A good example for this would be an ERP software. Such a system is constantly changing because of the changing business environment. If you don't keep the documentation up-to-date, don't maintain the code or do not perform the necessary technological updates, then we fall into a vicious circle: we need to perform these change in order for the software to be efficient and make us money, but to do so would require so much time and money that it's just not worth it anymore. In cases such as this, our only option is to “rip and replace” the complete system.

Technical debt is a forward-looking metric that represents the incremental cost to a company as a result of prior decisions that were made to save time or money when implementing new systems or maintaining existing ones.

Imagine your existing IT systems… Now imagine how these systems would look like, if you would start an ideal system from scratch today. How much would it cost to modify the current systems, to achieve the same ideal system? This sum is your technical debt.

What causes technical debt

What leads to technical debt?

What leads to the accumulation of technical debt is usually a compromised decision. This compromise may stem from a lack of time or lack of money.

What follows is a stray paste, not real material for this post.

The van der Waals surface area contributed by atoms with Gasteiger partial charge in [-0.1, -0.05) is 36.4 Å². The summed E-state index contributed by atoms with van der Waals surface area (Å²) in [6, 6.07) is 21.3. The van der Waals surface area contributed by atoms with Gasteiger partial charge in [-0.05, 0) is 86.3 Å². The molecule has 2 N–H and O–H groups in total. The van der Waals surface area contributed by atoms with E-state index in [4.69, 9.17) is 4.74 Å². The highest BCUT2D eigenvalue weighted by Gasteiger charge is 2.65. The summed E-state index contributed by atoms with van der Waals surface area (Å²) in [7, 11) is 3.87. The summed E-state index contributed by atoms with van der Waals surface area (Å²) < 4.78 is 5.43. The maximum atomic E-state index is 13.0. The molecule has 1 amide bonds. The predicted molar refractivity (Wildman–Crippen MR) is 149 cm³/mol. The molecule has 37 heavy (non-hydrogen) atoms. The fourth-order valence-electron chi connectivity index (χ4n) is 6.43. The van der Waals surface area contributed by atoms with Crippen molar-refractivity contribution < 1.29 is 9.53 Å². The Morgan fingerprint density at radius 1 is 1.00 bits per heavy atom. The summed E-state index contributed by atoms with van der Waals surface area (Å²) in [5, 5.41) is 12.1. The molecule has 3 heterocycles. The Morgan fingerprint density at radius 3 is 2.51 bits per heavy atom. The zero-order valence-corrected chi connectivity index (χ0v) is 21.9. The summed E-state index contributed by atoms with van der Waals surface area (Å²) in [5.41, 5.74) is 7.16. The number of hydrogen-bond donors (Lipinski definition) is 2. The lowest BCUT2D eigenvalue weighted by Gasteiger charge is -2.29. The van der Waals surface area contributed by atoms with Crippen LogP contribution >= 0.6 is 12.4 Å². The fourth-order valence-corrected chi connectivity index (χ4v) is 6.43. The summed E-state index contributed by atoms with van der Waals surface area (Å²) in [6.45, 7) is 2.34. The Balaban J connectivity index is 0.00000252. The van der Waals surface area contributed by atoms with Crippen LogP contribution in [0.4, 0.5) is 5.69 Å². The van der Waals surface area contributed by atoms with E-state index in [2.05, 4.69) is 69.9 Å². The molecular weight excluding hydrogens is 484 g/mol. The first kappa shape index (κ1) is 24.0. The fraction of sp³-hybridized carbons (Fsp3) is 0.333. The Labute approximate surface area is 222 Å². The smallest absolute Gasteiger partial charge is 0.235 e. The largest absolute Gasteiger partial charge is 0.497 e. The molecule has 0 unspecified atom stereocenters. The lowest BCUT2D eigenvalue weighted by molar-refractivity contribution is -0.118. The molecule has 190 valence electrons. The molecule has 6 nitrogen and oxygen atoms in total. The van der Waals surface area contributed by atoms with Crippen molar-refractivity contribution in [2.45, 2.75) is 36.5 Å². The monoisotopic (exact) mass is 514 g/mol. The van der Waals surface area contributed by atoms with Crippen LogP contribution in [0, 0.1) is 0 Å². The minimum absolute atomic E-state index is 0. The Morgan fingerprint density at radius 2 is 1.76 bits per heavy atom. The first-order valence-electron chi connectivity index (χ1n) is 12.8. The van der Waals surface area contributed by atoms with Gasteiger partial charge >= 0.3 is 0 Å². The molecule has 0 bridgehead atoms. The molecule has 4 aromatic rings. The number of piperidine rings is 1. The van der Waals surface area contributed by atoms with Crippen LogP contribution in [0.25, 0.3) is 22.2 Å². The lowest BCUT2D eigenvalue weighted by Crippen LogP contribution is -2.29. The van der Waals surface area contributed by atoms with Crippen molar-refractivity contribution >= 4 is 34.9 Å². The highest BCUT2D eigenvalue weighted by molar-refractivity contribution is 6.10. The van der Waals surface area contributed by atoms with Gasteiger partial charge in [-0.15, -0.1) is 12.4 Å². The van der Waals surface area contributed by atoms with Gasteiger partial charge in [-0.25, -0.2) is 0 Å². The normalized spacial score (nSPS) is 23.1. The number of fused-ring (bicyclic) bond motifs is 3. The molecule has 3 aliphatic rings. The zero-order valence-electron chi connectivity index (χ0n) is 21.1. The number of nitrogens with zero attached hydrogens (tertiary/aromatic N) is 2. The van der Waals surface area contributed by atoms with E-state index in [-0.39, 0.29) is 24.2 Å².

Some examples of this decision might be:

  • Delayed software update;
  • Over-extended hardware lifetime;
  • Poor design – when a software is not flexible enough to cater to ulterior changes in business requirements;
  • Delayed refactoring – as business requirements change, some parts of the codebase will become inefficient and hard to maintain, and will need refactoring. The longer we delay the decision to refactor, the larger the codebase will grow, and the more our technical debt will have accumulated;
  • Skipped documentation updates – as the codebase and functionality changes, the developer docs and user manuals will have to be updated accordingly. If this doesn't happen, we will lose precious time when we will have to perform further changes, or we will have to perform risky “band-aid” fixes.